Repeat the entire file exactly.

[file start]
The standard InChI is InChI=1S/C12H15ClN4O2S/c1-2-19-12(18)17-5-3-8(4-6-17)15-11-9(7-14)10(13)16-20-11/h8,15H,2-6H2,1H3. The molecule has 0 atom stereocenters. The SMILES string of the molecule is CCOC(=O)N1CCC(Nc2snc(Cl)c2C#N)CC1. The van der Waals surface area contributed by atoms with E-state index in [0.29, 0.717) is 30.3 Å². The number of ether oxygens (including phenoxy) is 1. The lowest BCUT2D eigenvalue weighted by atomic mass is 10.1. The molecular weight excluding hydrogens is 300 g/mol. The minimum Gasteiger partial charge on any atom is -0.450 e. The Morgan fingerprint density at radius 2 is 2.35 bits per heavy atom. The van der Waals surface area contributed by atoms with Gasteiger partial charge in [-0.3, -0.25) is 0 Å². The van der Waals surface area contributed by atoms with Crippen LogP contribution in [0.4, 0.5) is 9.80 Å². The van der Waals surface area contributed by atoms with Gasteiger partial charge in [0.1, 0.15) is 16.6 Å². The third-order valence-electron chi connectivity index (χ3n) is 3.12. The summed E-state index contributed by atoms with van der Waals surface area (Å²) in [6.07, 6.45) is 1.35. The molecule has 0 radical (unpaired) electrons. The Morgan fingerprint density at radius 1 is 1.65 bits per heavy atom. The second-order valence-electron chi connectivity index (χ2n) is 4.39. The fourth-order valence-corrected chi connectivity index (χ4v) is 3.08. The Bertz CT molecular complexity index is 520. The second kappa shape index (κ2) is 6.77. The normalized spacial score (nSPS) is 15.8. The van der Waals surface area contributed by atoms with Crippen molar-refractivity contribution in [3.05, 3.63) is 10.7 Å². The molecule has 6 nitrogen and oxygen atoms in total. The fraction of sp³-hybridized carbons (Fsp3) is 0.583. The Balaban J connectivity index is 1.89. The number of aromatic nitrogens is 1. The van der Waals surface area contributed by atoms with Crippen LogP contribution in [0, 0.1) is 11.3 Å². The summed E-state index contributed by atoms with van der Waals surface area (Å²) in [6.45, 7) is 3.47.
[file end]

The standard InChI is InChI=1S/C12H15ClN4O2S/c1-2-19-12(18)17-5-3-8(4-6-17)15-11-9(7-14)10(13)16-20-11/h8,15H,2-6H2,1H3. The molecule has 0 atom stereocenters. The SMILES string of the molecule is CCOC(=O)N1CCC(Nc2snc(Cl)c2C#N)CC1. The van der Waals surface area contributed by atoms with E-state index in [0.29, 0.717) is 30.3 Å². The number of ether oxygens (including phenoxy) is 1. The lowest BCUT2D eigenvalue weighted by atomic mass is 10.1. The molecular weight excluding hydrogens is 300 g/mol. The minimum Gasteiger partial charge on any atom is -0.450 e. The Morgan fingerprint density at radius 2 is 2.35 bits per heavy atom. The van der Waals surface area contributed by atoms with Gasteiger partial charge in [-0.3, -0.25) is 0 Å². The van der Waals surface area contributed by atoms with Crippen LogP contribution in [0.4, 0.5) is 9.80 Å². The van der Waals surface area contributed by atoms with Gasteiger partial charge in [0.1, 0.15) is 16.6 Å². The third-order valence-electron chi connectivity index (χ3n) is 3.12. The summed E-state index contributed by atoms with van der Waals surface area (Å²) in [6.07, 6.45) is 1.35. The molecule has 0 radical (unpaired) electrons. The Morgan fingerprint density at radius 1 is 1.65 bits per heavy atom. The second-order valence-electron chi connectivity index (χ2n) is 4.39. The fourth-order valence-corrected chi connectivity index (χ4v) is 3.08. The Bertz CT molecular complexity index is 520. The second kappa shape index (κ2) is 6.77. The normalized spacial score (nSPS) is 15.8. The van der Waals surface area contributed by atoms with Crippen molar-refractivity contribution in [3.05, 3.63) is 10.7 Å². The molecule has 6 nitrogen and oxygen atoms in total. The fraction of sp³-hybridized carbons (Fsp3) is 0.583. The Balaban J connectivity index is 1.89. The number of aromatic nitrogens is 1. The van der Waals surface area contributed by atoms with Crippen LogP contribution in [0, 0.1) is 11.3 Å². The summed E-state index contributed by atoms with van der Waals surface area (Å²) in [6.45, 7) is 3.47.